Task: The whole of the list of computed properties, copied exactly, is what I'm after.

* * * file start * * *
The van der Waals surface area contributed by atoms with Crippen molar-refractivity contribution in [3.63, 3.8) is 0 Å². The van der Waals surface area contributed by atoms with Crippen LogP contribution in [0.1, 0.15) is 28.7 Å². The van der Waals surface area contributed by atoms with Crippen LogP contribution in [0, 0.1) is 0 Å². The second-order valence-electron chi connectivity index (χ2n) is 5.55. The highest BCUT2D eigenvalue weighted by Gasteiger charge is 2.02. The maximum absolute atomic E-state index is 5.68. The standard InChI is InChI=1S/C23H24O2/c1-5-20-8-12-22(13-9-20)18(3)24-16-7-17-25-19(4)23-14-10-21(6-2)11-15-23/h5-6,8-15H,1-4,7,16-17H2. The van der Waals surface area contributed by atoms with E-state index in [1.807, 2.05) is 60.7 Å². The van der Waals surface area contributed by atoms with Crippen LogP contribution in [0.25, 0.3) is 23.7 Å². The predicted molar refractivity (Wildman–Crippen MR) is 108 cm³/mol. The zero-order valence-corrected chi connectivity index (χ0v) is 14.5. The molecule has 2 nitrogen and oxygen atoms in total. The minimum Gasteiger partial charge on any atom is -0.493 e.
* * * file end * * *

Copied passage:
The van der Waals surface area contributed by atoms with Crippen molar-refractivity contribution in [3.63, 3.8) is 0 Å². The van der Waals surface area contributed by atoms with Crippen LogP contribution in [0.1, 0.15) is 28.7 Å². The van der Waals surface area contributed by atoms with Crippen LogP contribution in [0, 0.1) is 0 Å². The second-order valence-electron chi connectivity index (χ2n) is 5.55. The highest BCUT2D eigenvalue weighted by Gasteiger charge is 2.02. The maximum absolute atomic E-state index is 5.68. The standard InChI is InChI=1S/C23H24O2/c1-5-20-8-12-22(13-9-20)18(3)24-16-7-17-25-19(4)23-14-10-21(6-2)11-15-23/h5-6,8-15H,1-4,7,16-17H2. The van der Waals surface area contributed by atoms with E-state index in [1.807, 2.05) is 60.7 Å². The van der Waals surface area contributed by atoms with Crippen LogP contribution in [0.25, 0.3) is 23.7 Å². The predicted molar refractivity (Wildman–Crippen MR) is 108 cm³/mol. The zero-order valence-corrected chi connectivity index (χ0v) is 14.5. The molecule has 2 nitrogen and oxygen atoms in total. The minimum Gasteiger partial charge on any atom is -0.493 e.